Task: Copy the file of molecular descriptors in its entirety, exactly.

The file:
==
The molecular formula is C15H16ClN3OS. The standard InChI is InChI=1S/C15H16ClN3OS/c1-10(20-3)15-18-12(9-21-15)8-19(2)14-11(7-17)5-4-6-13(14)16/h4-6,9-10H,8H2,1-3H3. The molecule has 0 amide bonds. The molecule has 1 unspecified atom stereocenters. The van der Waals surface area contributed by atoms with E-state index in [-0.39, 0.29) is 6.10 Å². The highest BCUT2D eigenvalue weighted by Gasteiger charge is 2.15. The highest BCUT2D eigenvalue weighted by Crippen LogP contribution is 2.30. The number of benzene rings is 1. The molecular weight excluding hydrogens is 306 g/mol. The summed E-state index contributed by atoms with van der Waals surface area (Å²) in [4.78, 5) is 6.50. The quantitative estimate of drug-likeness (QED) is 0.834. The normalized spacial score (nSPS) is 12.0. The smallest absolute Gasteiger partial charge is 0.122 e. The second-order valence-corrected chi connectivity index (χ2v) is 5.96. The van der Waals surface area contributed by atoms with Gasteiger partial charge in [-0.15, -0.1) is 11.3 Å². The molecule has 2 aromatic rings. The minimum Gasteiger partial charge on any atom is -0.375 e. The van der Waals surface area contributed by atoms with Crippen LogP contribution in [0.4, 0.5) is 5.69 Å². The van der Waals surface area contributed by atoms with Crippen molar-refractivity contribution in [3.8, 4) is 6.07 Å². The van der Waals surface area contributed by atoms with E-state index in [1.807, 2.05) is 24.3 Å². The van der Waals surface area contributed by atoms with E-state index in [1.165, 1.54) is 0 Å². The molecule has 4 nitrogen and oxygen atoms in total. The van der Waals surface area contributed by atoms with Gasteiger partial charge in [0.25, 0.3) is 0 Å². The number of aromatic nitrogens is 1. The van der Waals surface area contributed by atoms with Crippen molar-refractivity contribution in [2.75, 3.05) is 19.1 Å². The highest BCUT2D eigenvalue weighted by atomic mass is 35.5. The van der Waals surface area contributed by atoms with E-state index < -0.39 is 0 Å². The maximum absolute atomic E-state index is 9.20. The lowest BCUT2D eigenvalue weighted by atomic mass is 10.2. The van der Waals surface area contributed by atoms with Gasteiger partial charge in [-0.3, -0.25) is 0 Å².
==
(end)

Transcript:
The molecular formula is C15H16ClN3OS. The standard InChI is InChI=1S/C15H16ClN3OS/c1-10(20-3)15-18-12(9-21-15)8-19(2)14-11(7-17)5-4-6-13(14)16/h4-6,9-10H,8H2,1-3H3. The molecule has 0 amide bonds. The molecule has 1 unspecified atom stereocenters. The van der Waals surface area contributed by atoms with E-state index in [-0.39, 0.29) is 6.10 Å². The highest BCUT2D eigenvalue weighted by Gasteiger charge is 2.15. The highest BCUT2D eigenvalue weighted by Crippen LogP contribution is 2.30. The number of benzene rings is 1. The molecular weight excluding hydrogens is 306 g/mol. The summed E-state index contributed by atoms with van der Waals surface area (Å²) in [4.78, 5) is 6.50. The quantitative estimate of drug-likeness (QED) is 0.834. The normalized spacial score (nSPS) is 12.0. The smallest absolute Gasteiger partial charge is 0.122 e. The second-order valence-corrected chi connectivity index (χ2v) is 5.96. The van der Waals surface area contributed by atoms with Gasteiger partial charge in [-0.15, -0.1) is 11.3 Å². The molecule has 2 aromatic rings. The minimum Gasteiger partial charge on any atom is -0.375 e. The van der Waals surface area contributed by atoms with Crippen LogP contribution in [0.4, 0.5) is 5.69 Å². The van der Waals surface area contributed by atoms with Crippen molar-refractivity contribution in [3.8, 4) is 6.07 Å². The van der Waals surface area contributed by atoms with E-state index in [1.807, 2.05) is 24.3 Å². The van der Waals surface area contributed by atoms with E-state index in [1.165, 1.54) is 0 Å². The molecule has 4 nitrogen and oxygen atoms in total. The van der Waals surface area contributed by atoms with Gasteiger partial charge in [0.25, 0.3) is 0 Å². The number of aromatic nitrogens is 1. The van der Waals surface area contributed by atoms with Crippen molar-refractivity contribution in [2.75, 3.05) is 19.1 Å². The highest BCUT2D eigenvalue weighted by atomic mass is 35.5. The van der Waals surface area contributed by atoms with E-state index < -0.39 is 0 Å². The maximum absolute atomic E-state index is 9.20. The lowest BCUT2D eigenvalue weighted by atomic mass is 10.2. The van der Waals surface area contributed by atoms with Gasteiger partial charge in [-0.3, -0.25) is 0 Å².